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‘Beauty and the Beast’ a lavish telling of ‘tale as old as time’

Published: Friday, Nov. 23, 2012 11:27 a.m. CST • Updated: Friday, Nov. 23, 2012 11:46 a.m. CST

A classic tale enhanced by the music of Alan Menken and Howard Ashman and the extraordinary visual effects of Disney, “Beauty and the Beast” opened to a packed house Tuesday at the Civic Center of Greater Des Moines, evoking an enthusiastic response with showstopping numbers “Be Our Guest,” “Gaston” and “Beauty and the Beast.”

Faithful to the 1991 animated feature, the stage musical “Beauty and the Beast” opens with a prologue revealing the origin of the Beast’s hideous exterior and the enchantment of his castle. The audience is immediately introduced to Disney’s fantastic puppeteer work with the enchantress (and later, the wolves) before being transported to the quaint village where Belle (Hilary Maiberger) resides with her inventive father, Maurice (William A. Martin). Disillusioned by her uneventful life, Belle finds more adventure than she bargained for at the doorstep of the Beast. But as the two open their hearts to one another, they find that true love looks below the surface.

The show boasts the use of 81 wigs, 580 costume pieces, a magic mirror with 67 LED lights and a starry sky backdrop that totals 450 pounds of curtain and lights. The set pieces are versatile and extravagant, and the players in this production wonderfully execute the song and dance numbers. A special treat is the comedic duo of Jeff Brooks as Gaston and Jimmy Larkin as Lefou, and the choreography of dancers with clinking beer mugs during the performance of the song “Gaston” takes the scene beyond even that of the animated movie.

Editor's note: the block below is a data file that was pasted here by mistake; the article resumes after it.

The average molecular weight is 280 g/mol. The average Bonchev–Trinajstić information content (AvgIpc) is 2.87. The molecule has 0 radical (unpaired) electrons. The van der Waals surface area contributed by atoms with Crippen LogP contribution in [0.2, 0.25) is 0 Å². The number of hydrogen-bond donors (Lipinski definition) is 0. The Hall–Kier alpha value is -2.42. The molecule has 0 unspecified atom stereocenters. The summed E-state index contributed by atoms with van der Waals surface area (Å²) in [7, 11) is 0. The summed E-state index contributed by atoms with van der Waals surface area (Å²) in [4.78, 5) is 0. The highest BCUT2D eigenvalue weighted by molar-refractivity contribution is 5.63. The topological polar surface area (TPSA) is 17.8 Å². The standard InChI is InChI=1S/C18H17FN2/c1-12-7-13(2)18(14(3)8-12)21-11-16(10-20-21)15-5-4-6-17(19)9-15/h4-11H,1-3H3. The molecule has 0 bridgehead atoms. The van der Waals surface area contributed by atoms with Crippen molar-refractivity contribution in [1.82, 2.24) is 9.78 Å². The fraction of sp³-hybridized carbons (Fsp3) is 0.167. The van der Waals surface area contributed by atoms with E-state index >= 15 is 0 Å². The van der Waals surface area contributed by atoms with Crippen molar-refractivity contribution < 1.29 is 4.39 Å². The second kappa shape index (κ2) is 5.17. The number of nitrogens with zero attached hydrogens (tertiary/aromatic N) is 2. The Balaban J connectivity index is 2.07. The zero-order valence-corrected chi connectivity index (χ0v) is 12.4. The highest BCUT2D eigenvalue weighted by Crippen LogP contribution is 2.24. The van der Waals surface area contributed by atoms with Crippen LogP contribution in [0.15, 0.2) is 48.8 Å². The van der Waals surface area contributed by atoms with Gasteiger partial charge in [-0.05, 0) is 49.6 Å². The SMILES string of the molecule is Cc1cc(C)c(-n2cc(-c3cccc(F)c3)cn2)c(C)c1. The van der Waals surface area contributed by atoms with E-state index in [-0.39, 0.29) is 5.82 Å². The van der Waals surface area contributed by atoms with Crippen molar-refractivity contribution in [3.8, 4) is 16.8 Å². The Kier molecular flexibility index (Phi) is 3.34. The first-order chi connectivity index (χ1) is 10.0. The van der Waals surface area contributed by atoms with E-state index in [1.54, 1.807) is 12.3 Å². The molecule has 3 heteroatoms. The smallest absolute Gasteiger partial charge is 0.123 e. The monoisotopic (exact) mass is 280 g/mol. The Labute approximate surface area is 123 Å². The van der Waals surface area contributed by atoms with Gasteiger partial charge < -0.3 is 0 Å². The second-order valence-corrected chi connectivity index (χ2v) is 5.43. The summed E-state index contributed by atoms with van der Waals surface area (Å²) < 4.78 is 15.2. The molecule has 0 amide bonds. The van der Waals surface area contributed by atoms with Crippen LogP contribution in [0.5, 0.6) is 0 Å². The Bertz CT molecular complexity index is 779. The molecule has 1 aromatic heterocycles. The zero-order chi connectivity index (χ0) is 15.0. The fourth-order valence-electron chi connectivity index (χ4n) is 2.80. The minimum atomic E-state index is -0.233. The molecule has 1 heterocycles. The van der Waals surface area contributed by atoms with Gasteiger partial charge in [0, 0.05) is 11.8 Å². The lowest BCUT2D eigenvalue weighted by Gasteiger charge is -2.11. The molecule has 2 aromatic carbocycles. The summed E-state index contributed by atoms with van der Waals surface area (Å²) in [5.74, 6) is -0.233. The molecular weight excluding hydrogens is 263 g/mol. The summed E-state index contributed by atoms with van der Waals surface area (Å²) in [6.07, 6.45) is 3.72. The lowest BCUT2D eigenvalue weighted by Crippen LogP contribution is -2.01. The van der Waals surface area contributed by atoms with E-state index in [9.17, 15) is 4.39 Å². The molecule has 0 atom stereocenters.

According to The Houston Chronicle, the catalyst for Disney’s decision to brave the stage with “Beauty and the Beast” was an article by a New York Times theater critic who identified the 1991 film based on the classic 18th century French fairy tale as the best musical of that year. Disney and Theatre Under The Stars united to make the project a reality, and director Robert Jess Roth combined his creative efforts with choreographer Matt West, designer Stan Meyer and several others to adapt the animated film to stage. During the process, the creators added six additional songs, including “No Matter What,” a duet by Belle and Maurice; “How Long Must This Go On” by the Beast; and “If I Can’t Love Her,” an emotional and moving number also sung by the Beast.

The show premiered at the Music Hall, Houston, Texas, on Nov. 28, 1993. After receiving several modifications, the musical opened on Broadway at the Palace Theatre on April 18, 1994, closing July 29, 2007, after 46 previews and 5,461 performances, making it Broadway’s eighth-longest running production in history. Within a week of opening on Broadway, Disney had offers to do the show around the world. It was nominated for 13 Tony Awards, including Best Musical, and “Beauty and the Beast” is now on its fourth national tour, featuring new sets and costumes as well as an additional song — “A Change in Me” — performed by Belle. It is Broadway at its finest and not to be missed.

Show times are 7:30 p.m. tonight and Saturday and 6:30 p.m. Sunday with matinee performances at 2 p.m. today and Saturday and 1 p.m. Sunday. Visit for ticket information.

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